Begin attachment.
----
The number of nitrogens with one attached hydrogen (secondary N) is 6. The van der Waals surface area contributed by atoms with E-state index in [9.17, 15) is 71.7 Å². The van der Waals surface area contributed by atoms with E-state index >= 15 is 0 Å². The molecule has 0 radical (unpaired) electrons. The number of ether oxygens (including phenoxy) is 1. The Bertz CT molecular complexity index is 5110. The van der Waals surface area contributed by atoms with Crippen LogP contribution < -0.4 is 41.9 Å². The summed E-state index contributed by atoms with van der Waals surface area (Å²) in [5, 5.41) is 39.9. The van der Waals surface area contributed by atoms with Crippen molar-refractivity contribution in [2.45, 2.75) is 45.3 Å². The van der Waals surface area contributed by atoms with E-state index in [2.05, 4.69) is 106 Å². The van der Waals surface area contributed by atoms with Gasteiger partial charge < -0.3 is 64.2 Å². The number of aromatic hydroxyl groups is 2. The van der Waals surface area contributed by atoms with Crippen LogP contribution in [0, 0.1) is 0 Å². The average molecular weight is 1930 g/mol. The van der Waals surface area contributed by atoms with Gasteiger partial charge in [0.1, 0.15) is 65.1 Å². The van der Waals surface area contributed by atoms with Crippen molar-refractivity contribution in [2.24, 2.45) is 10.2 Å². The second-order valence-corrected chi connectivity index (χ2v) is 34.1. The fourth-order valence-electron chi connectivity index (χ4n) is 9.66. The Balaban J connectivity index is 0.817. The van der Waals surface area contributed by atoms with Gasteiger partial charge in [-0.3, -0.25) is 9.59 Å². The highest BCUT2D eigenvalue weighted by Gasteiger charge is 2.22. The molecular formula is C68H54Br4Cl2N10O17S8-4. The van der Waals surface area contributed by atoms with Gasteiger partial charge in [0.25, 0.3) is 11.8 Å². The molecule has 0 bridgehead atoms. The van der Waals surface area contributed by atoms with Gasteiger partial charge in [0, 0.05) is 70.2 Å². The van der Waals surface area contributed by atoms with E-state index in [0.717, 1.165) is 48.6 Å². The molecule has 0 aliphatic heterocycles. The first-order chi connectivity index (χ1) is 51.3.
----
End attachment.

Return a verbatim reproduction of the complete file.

The number of nitrogens with one attached hydrogen (secondary N) is 6. The van der Waals surface area contributed by atoms with E-state index in [9.17, 15) is 71.7 Å². The van der Waals surface area contributed by atoms with E-state index >= 15 is 0 Å². The molecule has 0 radical (unpaired) electrons. The number of ether oxygens (including phenoxy) is 1. The Bertz CT molecular complexity index is 5110. The van der Waals surface area contributed by atoms with Crippen LogP contribution < -0.4 is 41.9 Å². The summed E-state index contributed by atoms with van der Waals surface area (Å²) in [5, 5.41) is 39.9. The van der Waals surface area contributed by atoms with Crippen molar-refractivity contribution in [2.45, 2.75) is 45.3 Å². The van der Waals surface area contributed by atoms with E-state index in [2.05, 4.69) is 106 Å². The van der Waals surface area contributed by atoms with Gasteiger partial charge < -0.3 is 64.2 Å². The number of aromatic hydroxyl groups is 2. The van der Waals surface area contributed by atoms with Crippen LogP contribution in [0, 0.1) is 0 Å². The average molecular weight is 1930 g/mol. The van der Waals surface area contributed by atoms with Gasteiger partial charge in [0.1, 0.15) is 65.1 Å². The van der Waals surface area contributed by atoms with Crippen molar-refractivity contribution in [2.24, 2.45) is 10.2 Å². The second-order valence-corrected chi connectivity index (χ2v) is 34.1. The fourth-order valence-electron chi connectivity index (χ4n) is 9.66. The Balaban J connectivity index is 0.817. The van der Waals surface area contributed by atoms with Gasteiger partial charge in [-0.3, -0.25) is 9.59 Å². The highest BCUT2D eigenvalue weighted by Gasteiger charge is 2.22. The molecular formula is C68H54Br4Cl2N10O17S8-4. The van der Waals surface area contributed by atoms with Gasteiger partial charge in [0.25, 0.3) is 11.8 Å². The molecule has 0 bridgehead atoms. The van der Waals surface area contributed by atoms with Gasteiger partial charge in [0, 0.05) is 70.2 Å². The van der Waals surface area contributed by atoms with E-state index in [0.717, 1.165) is 48.6 Å². The molecule has 0 aliphatic heterocycles. The first-order chi connectivity index (χ1) is 51.3.